Sound Track web extra: Red Honey and the Pleasure Chest

Sound Track web extra: Red Honey and the Pleasure Chest-attachment0

From the first track, “123,” the almost-slinky sticks-on-rims drumming sets Red Honey and the Pleasure Chest (the new album by local blues/country/rock outfit Red Honey) apart. The percussion explode, full-kit, as guitars warble spacily and front woman Erika Jane Ferraby’s voice accelerates into something of a howl. On the chorus she mimics a train (much cooler and more stylized than that might sound). Her vocal, low and just shy of menacing, often recalls Grace Slick. The song builds slow and mean, either a threat or a promise. Either way, it portends a wild ride.

Red Honey and the Pleasure Chest is informed by a laundry list of influences, and these show up among the album’s 11 tracks. But at its heart, this is a rock project. For the most part, the instrumentation is straight-forward guitar-bass-drums-vocals venture, except for atmospherics introduced by keys and pedals. But those effects reign in any overtly bluesy inclination and also make for smooth transitions between tracks.

“Backs to the Wind” hints at psychedelia with swirling guitar licks and Ferraby’s commanding, marching vocal. The music lilts and sways around her delivery, which ranges from an almost spoken-word approach to echoing, sweeping whoops of sound.

“Bang Bang!” unleashes a maelstrom of cymbals and heavy guitars. Though one of the record’s shortest tracks, it’s also one of the most zealous. But the band’s energy and dynamism can be felt just as well — perhaps more so, on the recording as opposed to a live show — in the mediative peril of “Blackbird.” That song, part stomp and chant, whips and churns from some unfathomable deep. It resounds with tambourine and voodoo.

“Muhammad Ali” has rockabilly roots, borrowing words from the quotable boxer and changing time signatures with gymnastic agility. It’s a song made for drinking and maybe fighting. Probably for romancing. Definitely for breaking out the very best boozy dancing. But that sound, though fun, is niche, and its a relief to get back to the boomy production (thanks to Julian Dryer at Echo Mountain, with help from Marcel Anton) and garage sensibilities. “So light up your match, and dip it in fuel,” Jane sneers on “How can I love you,” one of the band’s grungier offerings. “Trouble” is grittier still, burying Jane’s vocal under buzzing effects. The guitars crackle with electricity and even though the beat is relatively slow, it’s a one-two gut punch followed by a muscular assault as the song builds. The distortion lends ballast to a song that, produced differently, could come off as campy.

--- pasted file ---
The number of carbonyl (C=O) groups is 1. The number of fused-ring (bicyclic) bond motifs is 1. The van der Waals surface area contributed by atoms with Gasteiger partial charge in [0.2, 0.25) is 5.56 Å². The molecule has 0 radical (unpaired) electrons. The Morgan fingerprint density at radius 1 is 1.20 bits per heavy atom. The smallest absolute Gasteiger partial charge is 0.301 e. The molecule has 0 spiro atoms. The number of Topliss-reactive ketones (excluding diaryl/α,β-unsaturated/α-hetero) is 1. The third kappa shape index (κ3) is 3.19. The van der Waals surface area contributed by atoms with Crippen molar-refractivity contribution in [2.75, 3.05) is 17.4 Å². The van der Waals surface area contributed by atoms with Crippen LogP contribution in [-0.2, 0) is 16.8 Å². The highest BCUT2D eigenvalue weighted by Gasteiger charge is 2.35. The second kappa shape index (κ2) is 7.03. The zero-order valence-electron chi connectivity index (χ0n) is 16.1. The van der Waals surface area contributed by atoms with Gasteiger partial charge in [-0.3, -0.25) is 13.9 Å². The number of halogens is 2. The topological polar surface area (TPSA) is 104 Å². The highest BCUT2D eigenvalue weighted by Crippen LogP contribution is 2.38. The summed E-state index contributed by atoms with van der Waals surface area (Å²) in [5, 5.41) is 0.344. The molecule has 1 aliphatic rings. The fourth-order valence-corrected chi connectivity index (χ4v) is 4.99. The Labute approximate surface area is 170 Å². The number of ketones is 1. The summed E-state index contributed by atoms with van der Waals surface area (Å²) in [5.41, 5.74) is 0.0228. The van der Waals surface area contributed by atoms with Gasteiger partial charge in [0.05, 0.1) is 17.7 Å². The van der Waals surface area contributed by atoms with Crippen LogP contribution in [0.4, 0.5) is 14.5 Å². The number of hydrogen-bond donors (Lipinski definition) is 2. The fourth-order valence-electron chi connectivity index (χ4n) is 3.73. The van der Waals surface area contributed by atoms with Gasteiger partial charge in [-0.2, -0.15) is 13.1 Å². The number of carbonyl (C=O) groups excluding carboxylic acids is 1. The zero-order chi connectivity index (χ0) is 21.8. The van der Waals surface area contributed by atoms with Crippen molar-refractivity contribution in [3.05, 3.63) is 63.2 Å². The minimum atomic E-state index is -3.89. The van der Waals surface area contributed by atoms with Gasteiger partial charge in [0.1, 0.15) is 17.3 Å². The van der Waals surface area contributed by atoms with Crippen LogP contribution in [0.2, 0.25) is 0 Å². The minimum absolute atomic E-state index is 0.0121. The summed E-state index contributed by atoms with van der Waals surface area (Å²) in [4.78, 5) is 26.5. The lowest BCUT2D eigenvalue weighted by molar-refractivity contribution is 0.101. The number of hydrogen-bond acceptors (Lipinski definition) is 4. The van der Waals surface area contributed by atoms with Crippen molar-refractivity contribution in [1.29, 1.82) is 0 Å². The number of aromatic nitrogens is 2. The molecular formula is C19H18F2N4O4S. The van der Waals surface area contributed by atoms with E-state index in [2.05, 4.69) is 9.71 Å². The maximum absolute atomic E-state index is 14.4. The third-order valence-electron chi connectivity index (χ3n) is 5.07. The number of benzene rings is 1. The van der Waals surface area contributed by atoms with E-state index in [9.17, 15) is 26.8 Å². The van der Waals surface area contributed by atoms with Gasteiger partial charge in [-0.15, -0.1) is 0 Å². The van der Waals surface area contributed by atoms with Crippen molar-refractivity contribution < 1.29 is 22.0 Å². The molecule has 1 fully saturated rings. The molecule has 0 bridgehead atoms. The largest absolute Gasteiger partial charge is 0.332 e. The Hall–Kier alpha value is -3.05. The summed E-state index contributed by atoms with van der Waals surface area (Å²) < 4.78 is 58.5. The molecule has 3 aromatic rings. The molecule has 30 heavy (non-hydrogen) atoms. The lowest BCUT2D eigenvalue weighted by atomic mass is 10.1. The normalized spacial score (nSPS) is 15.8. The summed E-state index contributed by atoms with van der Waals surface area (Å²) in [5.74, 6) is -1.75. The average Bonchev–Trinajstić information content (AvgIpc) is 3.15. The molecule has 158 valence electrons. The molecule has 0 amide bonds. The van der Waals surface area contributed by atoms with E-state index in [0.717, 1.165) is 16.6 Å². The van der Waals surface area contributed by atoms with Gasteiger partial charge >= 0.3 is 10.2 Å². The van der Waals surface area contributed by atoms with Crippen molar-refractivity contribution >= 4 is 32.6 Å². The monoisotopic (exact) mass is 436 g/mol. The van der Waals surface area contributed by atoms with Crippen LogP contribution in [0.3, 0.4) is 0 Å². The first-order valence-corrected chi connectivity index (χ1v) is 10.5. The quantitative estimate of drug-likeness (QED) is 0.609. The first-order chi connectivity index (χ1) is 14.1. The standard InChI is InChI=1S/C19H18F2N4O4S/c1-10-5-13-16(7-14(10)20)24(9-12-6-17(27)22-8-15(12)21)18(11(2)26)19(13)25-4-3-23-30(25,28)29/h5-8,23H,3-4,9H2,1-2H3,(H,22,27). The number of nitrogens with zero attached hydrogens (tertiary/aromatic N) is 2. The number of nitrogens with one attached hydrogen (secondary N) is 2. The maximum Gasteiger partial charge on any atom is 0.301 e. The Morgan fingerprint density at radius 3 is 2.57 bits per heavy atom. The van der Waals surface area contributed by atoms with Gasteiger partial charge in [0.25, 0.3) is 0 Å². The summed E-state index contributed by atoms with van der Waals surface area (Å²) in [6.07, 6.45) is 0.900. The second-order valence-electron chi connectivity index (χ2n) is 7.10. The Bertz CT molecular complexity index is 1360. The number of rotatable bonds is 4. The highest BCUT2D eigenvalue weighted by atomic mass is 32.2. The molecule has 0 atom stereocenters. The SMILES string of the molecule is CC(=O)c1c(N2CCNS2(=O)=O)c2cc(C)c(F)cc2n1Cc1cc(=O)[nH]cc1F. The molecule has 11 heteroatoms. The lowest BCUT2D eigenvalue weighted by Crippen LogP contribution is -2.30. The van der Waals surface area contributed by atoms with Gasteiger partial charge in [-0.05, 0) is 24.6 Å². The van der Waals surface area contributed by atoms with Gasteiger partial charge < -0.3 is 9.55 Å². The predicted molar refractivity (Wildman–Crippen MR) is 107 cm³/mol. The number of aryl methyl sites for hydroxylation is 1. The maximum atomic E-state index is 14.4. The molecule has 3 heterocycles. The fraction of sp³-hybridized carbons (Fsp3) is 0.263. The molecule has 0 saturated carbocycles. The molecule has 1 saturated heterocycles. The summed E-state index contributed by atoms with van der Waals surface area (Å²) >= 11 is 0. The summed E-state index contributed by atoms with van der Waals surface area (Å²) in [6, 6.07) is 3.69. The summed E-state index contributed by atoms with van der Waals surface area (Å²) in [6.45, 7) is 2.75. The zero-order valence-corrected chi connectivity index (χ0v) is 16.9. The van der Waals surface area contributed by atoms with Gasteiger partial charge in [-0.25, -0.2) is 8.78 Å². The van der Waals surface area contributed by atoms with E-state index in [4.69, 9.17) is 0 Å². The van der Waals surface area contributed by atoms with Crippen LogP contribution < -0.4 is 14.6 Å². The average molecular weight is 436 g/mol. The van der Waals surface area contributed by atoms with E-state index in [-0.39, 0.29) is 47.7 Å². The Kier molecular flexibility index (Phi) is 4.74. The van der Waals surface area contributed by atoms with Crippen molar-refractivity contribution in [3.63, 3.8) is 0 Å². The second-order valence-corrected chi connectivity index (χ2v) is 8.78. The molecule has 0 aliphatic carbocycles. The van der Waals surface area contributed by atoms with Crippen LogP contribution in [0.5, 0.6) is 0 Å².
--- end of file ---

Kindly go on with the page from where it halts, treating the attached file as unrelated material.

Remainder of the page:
Still, even fuzzed-out, the record has a clarity and a consistency throughout — and this was a record that almost wasn’t, after the band’s studio funds were stolen. Knowing that backstory suggests that Red Honey and the Pleasure Chest was made under at least a little bit of duress, yet its end result is controlled and polished. Not too polished. But the attention to detail is as crisp as the solid bass line and the astringent smack of snare.

“So Cold” is a stand out for its raw emotionalism and for the range Ferraby achieves. “Why do you have to have control?” she asks some unknown love/assailant, but she’s the one wielding absolute authority. The songs builds form a dark creep into a tumult of thundering instrumentation and the kind of lyrics that would be shrill coming from a lesser singer. Ferraby’s upper register retains a sweetness (albeit a sweetness with a dangerous edge) that pummels and tosses the song against its own dusky boundaries.

“Sunny Place” makes great use of an organ part, its quaver more otherworldly than country-rock. The song ambles as much as it struts, bridging duel time portals to both late ‘60s-era California rock and the ominous cow punk of the late ‘70s — two musical aeons that seem at odds with each other and yet, here, prove perfectly matched.

Final track, “Daydreaming,” is a mood changer — more honky-tonk, more old country. The guitar jangles, the drum is all snap and two-step and, as Ferraby hits vintage, rounded notes, there’s a definite wink.

Red Honey holds an album release party at Wicked Weed on Thursday, Sept. 19.  9 p.m., free. Local band Pleasure Chest also performs. Info here.

 

 

 

SHARE
About Alli Marshall
Alli Marshall is the arts writer and editor at Mountain Xpress. She's lived in Asheville for more than 20 years and loves live music, visual art, fiction and friendly dogs.

Leave a Reply

To leave a reply you may Login with your Mountain Xpress account, connect socially or enter your name and e-mail. Your e-mail address will not be published. All fields are required.